Uterine Prolapse
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Uterine Prolapse

Obstetrics and GynaecologyReproductive Medicine

Uterine Prolapse refers to the partial or complete descent of the uterus from its normal position. The pelvic floor muscles and ligaments usually support the uterus. When these muscles or ligaments become damaged or weakened, the uterus may gradually descend towards the opening of the vagina, leading to what is known as uterine prolapse.

Symptoms

Mild uterine prolapse patients may not exhibit symptoms initially. Patients may gradually feel a sense of vaginal descent, and discomfort may increase with the degree of prolapse. 
The following are some indications of Uterine Prolapse:

  • Sensation of Vaginal Foreign Body
    Feeling as though there is a foreign object in the vagina or a sense of pressure.
     
  • Abdominal Discomfort or Back Pain
    Pain or discomfort in the abdomen or back, especially when standing or walking.
     
  • Urinary and Bowel Issues
    Uterine prolapse may exert pressure on the bladder or rectum, causing symptoms such as frequent urination, urinary incontinence, difficulty urinating, or constipation
     
  • Discomfort During Sexual Intercourse
    Discomfort or pain during sexual intercourse, possibly due to uterine prolapse.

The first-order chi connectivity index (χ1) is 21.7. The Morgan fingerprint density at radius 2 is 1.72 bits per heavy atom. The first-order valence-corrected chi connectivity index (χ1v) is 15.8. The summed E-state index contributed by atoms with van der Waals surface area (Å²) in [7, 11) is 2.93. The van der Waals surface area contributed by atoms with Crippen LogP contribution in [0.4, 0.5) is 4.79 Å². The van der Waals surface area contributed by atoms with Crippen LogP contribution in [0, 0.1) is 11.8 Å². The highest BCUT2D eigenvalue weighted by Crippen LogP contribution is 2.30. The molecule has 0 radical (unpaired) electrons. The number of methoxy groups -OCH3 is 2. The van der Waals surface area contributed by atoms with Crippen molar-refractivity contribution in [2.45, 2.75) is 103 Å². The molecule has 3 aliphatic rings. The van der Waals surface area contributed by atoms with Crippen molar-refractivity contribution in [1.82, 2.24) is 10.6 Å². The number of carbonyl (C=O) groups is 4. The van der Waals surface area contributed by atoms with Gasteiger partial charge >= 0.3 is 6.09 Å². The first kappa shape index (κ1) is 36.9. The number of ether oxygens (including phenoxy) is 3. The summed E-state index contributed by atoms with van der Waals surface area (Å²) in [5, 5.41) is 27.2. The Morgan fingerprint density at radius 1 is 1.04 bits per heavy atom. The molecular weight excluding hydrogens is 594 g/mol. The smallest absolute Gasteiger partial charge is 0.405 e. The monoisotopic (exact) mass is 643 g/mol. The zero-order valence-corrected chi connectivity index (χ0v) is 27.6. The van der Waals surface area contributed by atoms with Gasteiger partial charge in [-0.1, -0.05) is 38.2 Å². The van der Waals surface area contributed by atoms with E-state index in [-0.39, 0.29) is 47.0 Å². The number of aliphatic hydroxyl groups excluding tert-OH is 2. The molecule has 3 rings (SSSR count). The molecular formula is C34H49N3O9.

• Visible or Palpable Uterus
    In severe cases, it may be possible to see or touch a portion of the uterus at the vaginal opening.

Staging

The severity of uterine prolapse can be divided into different stages, and healthcare professionals typically use a grading system to assess the extent of prolapse. Generally, it can be classified into the following stages:

Stage 1 (Mild)The uterus slightly descends to the upper part of the vagina, possibly without significant symptoms, or with only mild discomfort.
Stage 2 (Moderate)The uterus further descends to the middle part of the vagina, accompanied by mild symptoms such as a feeling of vaginal descent, usually more noticeable when standing.
Stage 3 (Severe)The uterus markedly descends to the lower part of the vagina, leading to noticeable discomfort and symptoms, including abdominal discomfort, back pain, and urinary and bowel issues.
Stage 4 (Extreme)The uterus is completely prolapsed, potentially protruding outside the vagina. This is the most severe stage.

Factors

Physiologically, women have pelvic flexibility due to the requirements of pregnancy and childbirth. However, this flexibility also makes them more prone to laxity. Once the pelvic floor becomes lax, there is a possibility of prolapse involving the uterus, rectum, and bladder. Therefore, women who have been pregnant and given birth should pay special attention to the symptoms of prolapse listed above and seek medical diagnosis early.

In addition, the following factors can increase the risk of uterine prolapse:

  • Reproductive History: Multiple natural childbirths, delivering larger babies, or using excessive force during childbirth may increase the risk of uterine prolapse.
  • Age: Women's tissues and muscles lose elasticity as they age, increasing the likelihood of uterine prolapse. It is especially notable after menopause, where hormonal changes can affect the strength of supportive tissues.
  • Weight: Obesity can increase abdominal pressure, exerting additional pressure on the pelvic floor muscles and tissues, thereby increasing the risk of uterine prolapse.
  • Genetic Factors: Some women may have inherently weaker tissue structures, making them more susceptible to uterine prolapse.